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VHOJT

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About VHOJT

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    Flight Student - Solo

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  1. In past experience, Judith does tend to reply to that.
  2. I sincerely hope not - nothing matches this program anywhere else. It is fantastic and I don't know what I'd do without. I wonder if it puts potential customers off when they read this forum though and see not many responses from developers?
  3. Yes, v 2.03 has some strange altitude bugs that result in bizarre flight levels sometimes. I hope this will be addressed one day.
  4. Looks like, for the NGXu, this has been resolved in the latest update: - 0008251: [General - Engines] ISA Deviation effect on fuel flow model (emvaos) - resolved.
  5. Hello all, I have conducted some statistical analysis on all PMDG aircraft - none of them increase fuel burn 3% per 10 degree ISA increase, and none of them have decreased fuel burn for the reverse. PMDG have been notified and are looking into the problem. In the meantime, I hope this might help a couple of people who might be frustrated by not being able to find a good "bias" number. If you can edit the aircraft file, remove any reference to the increase/decreased burn in varying ISA conditions. Or adjust by average on a per flight basis. Here are some figures for bias to start with that I have obtained by flying the aircraft at different weights in different ISA conditions, and measuring fuel burn (if you're interested in the method, I'll detail that later). All reference the default profiles, which are good profiles: Boeing 737-800 Tested at CI20 NGX: ISA bias -2.47% Drag: +0.74% NGXu: ISA bias: -2.03% Drag: +0.19% Boeing 747-400 RR Tested at CI50 ISA bias: -2.93% Drag: +0.3% Boeing 777-200LR Tested at CI100 ISA bias: +2.73% Drag: 0% Boeing 777-300ER Tested at CI100 ISA bias: +1.28% Drag: +0.13% Now, if you can edit the aircraft files - I would suggest removing any reference to added/decreased fuel burn for ISA deviation. You can post if you need help with this in this post. Or - you can look at the average ISA deviation for the flight, and change the bias accordingly, i.e. if the average ISA deviation is +6, you would get 6/10 = 0.6. Multiply by 3: 0.6*3=1.8. Because the ISA deviation was positive, you will burn more fuel. Add the 1.8 to the ISA 0 bias figure. This method is a little cruder, but it has served me well for a long time with some aircraft. Hope this helps anyone who feels they can't get the right bias for the PMDG aircraft. Any questions let me know. Cheers, Rudy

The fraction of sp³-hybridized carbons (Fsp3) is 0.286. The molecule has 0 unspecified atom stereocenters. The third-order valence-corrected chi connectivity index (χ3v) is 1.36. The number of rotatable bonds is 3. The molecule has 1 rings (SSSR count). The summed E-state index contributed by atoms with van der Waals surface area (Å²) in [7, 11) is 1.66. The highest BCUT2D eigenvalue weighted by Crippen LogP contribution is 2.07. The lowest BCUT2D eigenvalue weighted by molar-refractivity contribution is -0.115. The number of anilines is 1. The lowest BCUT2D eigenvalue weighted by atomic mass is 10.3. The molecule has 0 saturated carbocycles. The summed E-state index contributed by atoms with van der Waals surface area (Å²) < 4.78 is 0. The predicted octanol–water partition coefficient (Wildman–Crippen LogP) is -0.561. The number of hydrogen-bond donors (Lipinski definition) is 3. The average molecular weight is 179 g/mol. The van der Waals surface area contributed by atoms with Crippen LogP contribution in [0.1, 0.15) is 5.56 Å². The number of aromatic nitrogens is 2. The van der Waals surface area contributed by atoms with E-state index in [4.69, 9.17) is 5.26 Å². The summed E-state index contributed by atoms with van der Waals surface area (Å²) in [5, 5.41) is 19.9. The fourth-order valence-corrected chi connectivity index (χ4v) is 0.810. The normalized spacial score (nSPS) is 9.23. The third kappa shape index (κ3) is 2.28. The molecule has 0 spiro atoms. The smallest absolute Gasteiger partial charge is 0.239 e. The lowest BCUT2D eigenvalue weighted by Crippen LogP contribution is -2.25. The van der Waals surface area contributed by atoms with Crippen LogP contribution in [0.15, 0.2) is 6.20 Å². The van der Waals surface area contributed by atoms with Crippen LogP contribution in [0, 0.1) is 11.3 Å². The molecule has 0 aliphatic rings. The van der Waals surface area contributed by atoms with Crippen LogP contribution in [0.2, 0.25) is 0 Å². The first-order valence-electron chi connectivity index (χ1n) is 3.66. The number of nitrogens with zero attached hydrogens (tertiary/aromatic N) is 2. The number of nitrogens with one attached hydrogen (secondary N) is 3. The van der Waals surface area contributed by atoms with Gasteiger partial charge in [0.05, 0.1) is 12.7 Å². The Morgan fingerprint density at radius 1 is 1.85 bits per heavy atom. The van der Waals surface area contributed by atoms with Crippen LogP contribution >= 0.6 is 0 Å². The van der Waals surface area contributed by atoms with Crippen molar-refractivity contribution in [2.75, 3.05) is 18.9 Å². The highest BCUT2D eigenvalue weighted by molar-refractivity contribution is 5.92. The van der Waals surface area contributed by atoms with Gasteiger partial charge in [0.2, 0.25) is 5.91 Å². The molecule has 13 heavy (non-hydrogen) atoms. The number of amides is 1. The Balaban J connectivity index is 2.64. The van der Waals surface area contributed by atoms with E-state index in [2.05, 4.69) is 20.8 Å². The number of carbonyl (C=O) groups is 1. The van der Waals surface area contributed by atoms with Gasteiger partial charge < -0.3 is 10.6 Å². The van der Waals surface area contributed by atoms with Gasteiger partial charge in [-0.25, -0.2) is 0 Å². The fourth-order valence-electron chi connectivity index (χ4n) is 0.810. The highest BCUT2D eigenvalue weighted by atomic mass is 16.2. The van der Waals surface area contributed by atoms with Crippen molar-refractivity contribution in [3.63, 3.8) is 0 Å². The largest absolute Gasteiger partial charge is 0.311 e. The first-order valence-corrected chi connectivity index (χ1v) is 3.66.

6. Hello chaps, any ideas on this matter? Never get any variation, with any aircraft for that matter between min fuel and "no optimisation". Can anyone else confirm this? Especially with the default 747 RR?
  7. We should probably do as Mathijs suggested above you. I have been a bit lazy, but next time it happens, I will. You chaps should do the same - we might notice something.
  8. Hi all (and Stephen ), I am just wondering - with the default RB211 747-400 file, I NEVER see any difference between NO optimisation and MIN Fuel. I do see MIN TIME changes things. Any idea of why this might be the case? Is there something else I need to set? Cheers, Rudy
  9. Hi Stephen, I have made another OFP today, as I fixed my earlier one by forcing altitudes. Here is an example of what I am talking about (see PDF 1). Using the FSL A320 profile. SCEL-YSSY is another one (see PDF 2) - I just knocked that up very quickly then to demonsrate. I do note that some of the airways coming out of Santiago say cruise altitude table "BB" - don't know if that makes much difference. However, some strange stuff happens in the middle and toward the end of the flight. I get one change in the middle might be because the magentic track goes a couple of degrees east of 180 degrees, but that doesn't explain all of it. Nor the direct step climb to from FL360 to FL400 later in the flight. No optimisations set. Using the Boeing 747-400 RB211-524GH2 profile that came with PFPX. As a side note - I NEVER see any difference between No Optimisation, Min Fuel and Min Cost. Do you, or does anyone else see differences? Am wondering if something is corrupted somewhere of if there is a bug. Cheers, Rudy 2.pdf 1.pdf
  10. Hi all, Sometimes when planning (or a lot of the time actually), PFPX's altitudes are bizarre. Even if I want 2000' step climbs, no optimisation, I am sent up and down like crazy - even on Oceanic sectors like Santiago to Sydney, on non-standard levels. Yesterday, planning a MEL-PER flight in an A320, I am sent initially to FL340, then FL380 about 4/5ths of the way through the flight. Again - this is with NO optimisation. What happened to FL360? Flying a short flight with no step climbs, it actually picks the wrong altitude - i.e. if I try other FLs, I find one that uses less fuel. This is with different aircraft types etc., and flights on airways without heavy restrictions like in Europe. Does anyone have ajy advice on getting around this behaviour until there's a fix? Thanks for any help Rudy
  11. Hi all, I hope I am not spamming you, but unfortunately the forum does not move a file to the top once it's been updated, so you might never know they were updated if you use these formats. As per the title, I have updated my Qantas and Jetstar formats (Qantas now includes the Constellation format). I have also added a Virgin Australia format. Cheers, Rudy
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